But athletes aren’t the only people who can suffer an ACL tear, anyone can experience this injury and you must understand what it means and what your options are for treating and relieving the pain.
There are an estimated 200,000 ACL injuries in the US each year, with around 95,000 of those being ACL ruptures. Subsequently, there are 100,000 ACL reconstructions are performed every year. This is certainly an injury that’s well-known to medical professionals given the high numbers of people who suffer each year from this type of injury.
Let’s talk about what it means to tear your ACL, what treatment options are available and how stem cell therapy is becoming a popular treatment option for injured joints and ligaments.
What Does it Mean to Tear Your ACL?
Your ACL, or anterior cruciate ligament, is one of the major ligaments in your knee. Injuries to your ACL are common in sports that involve sudden stops, direction changes or jumping and landing. Sports like football, soccer, and skiing are where the bulk of ACL tears are seen.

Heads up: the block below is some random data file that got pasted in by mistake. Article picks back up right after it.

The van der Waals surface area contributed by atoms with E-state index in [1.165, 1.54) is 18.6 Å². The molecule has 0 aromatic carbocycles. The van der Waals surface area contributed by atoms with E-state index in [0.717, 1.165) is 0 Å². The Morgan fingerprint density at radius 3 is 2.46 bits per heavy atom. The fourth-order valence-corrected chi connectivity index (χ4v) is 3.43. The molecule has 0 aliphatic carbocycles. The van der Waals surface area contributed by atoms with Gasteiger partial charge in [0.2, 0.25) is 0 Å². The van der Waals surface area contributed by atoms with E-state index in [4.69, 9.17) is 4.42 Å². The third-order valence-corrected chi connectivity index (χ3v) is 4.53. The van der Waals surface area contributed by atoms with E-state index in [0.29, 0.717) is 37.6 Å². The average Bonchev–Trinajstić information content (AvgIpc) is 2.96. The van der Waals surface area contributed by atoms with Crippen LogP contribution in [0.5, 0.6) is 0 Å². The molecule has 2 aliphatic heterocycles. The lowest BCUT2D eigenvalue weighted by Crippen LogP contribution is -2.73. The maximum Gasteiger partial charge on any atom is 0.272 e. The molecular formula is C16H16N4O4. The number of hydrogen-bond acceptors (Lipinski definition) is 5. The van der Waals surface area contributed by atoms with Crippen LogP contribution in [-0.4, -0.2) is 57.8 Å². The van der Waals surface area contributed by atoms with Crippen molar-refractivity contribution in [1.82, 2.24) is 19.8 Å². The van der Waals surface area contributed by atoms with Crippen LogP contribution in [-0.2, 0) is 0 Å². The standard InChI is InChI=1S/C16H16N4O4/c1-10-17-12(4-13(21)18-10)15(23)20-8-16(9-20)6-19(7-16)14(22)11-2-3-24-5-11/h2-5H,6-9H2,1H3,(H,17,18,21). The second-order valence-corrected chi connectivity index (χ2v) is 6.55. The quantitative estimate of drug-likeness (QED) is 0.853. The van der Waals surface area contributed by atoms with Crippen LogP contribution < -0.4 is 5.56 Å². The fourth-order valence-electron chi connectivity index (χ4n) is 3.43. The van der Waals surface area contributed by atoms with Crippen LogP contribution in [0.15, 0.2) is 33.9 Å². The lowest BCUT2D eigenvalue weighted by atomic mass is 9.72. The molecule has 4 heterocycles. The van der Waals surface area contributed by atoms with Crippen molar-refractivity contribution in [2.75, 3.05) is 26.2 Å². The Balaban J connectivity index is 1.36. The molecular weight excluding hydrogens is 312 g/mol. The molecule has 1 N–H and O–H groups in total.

When you tear your ACL, many people hear or feel a “pop” in their knee. The knee will then swell, feel unstable and become too painful to bear weight.
About half of all ACL injuries occur in combination with damage to other parts of the knee like the meniscus, articular cartilage, or other ligaments.
Your ACL runs diagonally through the middle of your knee and it helps to prevent the tibia from sliding out in front of the femur as well as providing stability to your knee. A tear in your ACL means that the fibers of the ligament split or fray, causing you pain and instability.
The symptoms that you’ll likely experience when you tear your ACL include:
- A loud pop in the knee
- Severe pain
- Inability to bear weight and continue an activity
- Rapid onset of swelling
- Decreased range of motion
What are the Risk Factors?
While it’s true that anyone can tear their ACL, it’s an injury that is most commonly associated with sports due to the stress that these activities can put on the knee. Common risk factors for tearing your ACL include: